Originally created 07/23/02

NAACP, official criticize findings

The special grand jury's investigation of former Augusta Fire Chief Ronnie Few is a biased account of a black leader's progressive actions, an Augusta commissioner told a roomful of local NAACP members Monday night.

The recent presentment on fire department operations was filled with omissions and inaccuracies designed to mislead the public, said District 1 Commissioner Lee Beard.

Monday's meeting, held in the 11th Street office of the National Association for the Advancement of Colored People, is expected to be the first of many. The group is working to build a community response to the grand jury's latest presentment, which is highly critical of the city's first black fire chief.

"We feel as though all sides have not been heard," said Robert Howard, vice president of the Augusta NAACP chapter. "It's time out for us taking a back seat on these issues."

Mr. Beard agreed to talk to about 25 NAACP members who showed up to learn more about the report and hear the facts he said has not been told in the newspapers or on television.

"It's time for our community to know another side of that report," Mr. Beard said.

Monday's meeting marked the first time that Mr. Beard has spoken out publicly against the grand jury's scathing 124-page report, which was released two weeks ago.

Criticizing Mayor Bob Young for calling for a government investigation and blasting District Attorney Danny Craig for controlling the process, Mr. Beard said the special grand jury was designed to lynch and degrade certain fire department employees. Moving expenses were spent legitimately, accounts were created openly and Chief Few's actions never went without the approval of his supervisor, City Administrator Randy Oliver, Mr. Beard said.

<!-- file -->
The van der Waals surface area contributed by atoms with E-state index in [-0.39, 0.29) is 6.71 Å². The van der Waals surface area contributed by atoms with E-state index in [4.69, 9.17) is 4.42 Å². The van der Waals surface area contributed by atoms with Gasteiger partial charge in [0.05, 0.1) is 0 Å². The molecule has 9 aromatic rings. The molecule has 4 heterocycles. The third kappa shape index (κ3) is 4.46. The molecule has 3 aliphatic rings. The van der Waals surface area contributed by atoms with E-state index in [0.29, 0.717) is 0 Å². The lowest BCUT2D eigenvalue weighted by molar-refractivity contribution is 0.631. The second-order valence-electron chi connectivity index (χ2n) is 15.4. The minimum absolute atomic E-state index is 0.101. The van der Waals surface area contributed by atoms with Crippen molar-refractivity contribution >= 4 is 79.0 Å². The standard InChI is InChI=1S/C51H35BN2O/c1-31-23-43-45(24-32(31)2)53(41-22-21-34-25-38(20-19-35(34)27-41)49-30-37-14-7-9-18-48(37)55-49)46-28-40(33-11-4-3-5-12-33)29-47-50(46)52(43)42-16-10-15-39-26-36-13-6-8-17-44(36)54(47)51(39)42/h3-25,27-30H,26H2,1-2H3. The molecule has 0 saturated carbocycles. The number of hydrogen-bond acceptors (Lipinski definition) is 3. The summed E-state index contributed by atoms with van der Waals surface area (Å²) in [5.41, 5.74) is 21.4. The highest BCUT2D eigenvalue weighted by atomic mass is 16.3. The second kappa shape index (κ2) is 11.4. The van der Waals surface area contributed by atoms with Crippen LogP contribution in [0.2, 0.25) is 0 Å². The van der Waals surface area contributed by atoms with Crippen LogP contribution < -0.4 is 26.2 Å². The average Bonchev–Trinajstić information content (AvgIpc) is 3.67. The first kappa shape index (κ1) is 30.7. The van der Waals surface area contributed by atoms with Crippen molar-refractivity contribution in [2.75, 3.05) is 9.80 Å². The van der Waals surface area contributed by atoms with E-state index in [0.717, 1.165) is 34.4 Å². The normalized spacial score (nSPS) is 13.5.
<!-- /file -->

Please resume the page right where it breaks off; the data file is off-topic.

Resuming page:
In the process, he said, other past wrongs and financial improprieties in city government went ignored by grand jurors.

"I still can't understand why just one or two departments are being examined," Mr. Beard said.

NAACP members discussed crafting a formal response to the grand jury report, in part, to encourage blacks to run for office and seek positions of leadership.

"It appears to me (grand jurors) had an agenda, and that agenda was to stick it to the blacks," said NAACP member Herman Fort.

The grand jury report ignored all the positive things Chief Few did for the department, attendees said, including raising the education requirements for firefighters and equalizing pay among employees.

In cooperation with the Concerned Ministers of Augusta, a group of black clergy members, a rally is being organized for early next month to make a stand against the grand jury's findings.

"This is just the beginning," said John Maben, the NAACP chapter's president. "This whole thing is going to snowball."

Reach Heidi Coryell Williams at (706) 823-3215 or heidi.williams@augustachronicle.com.


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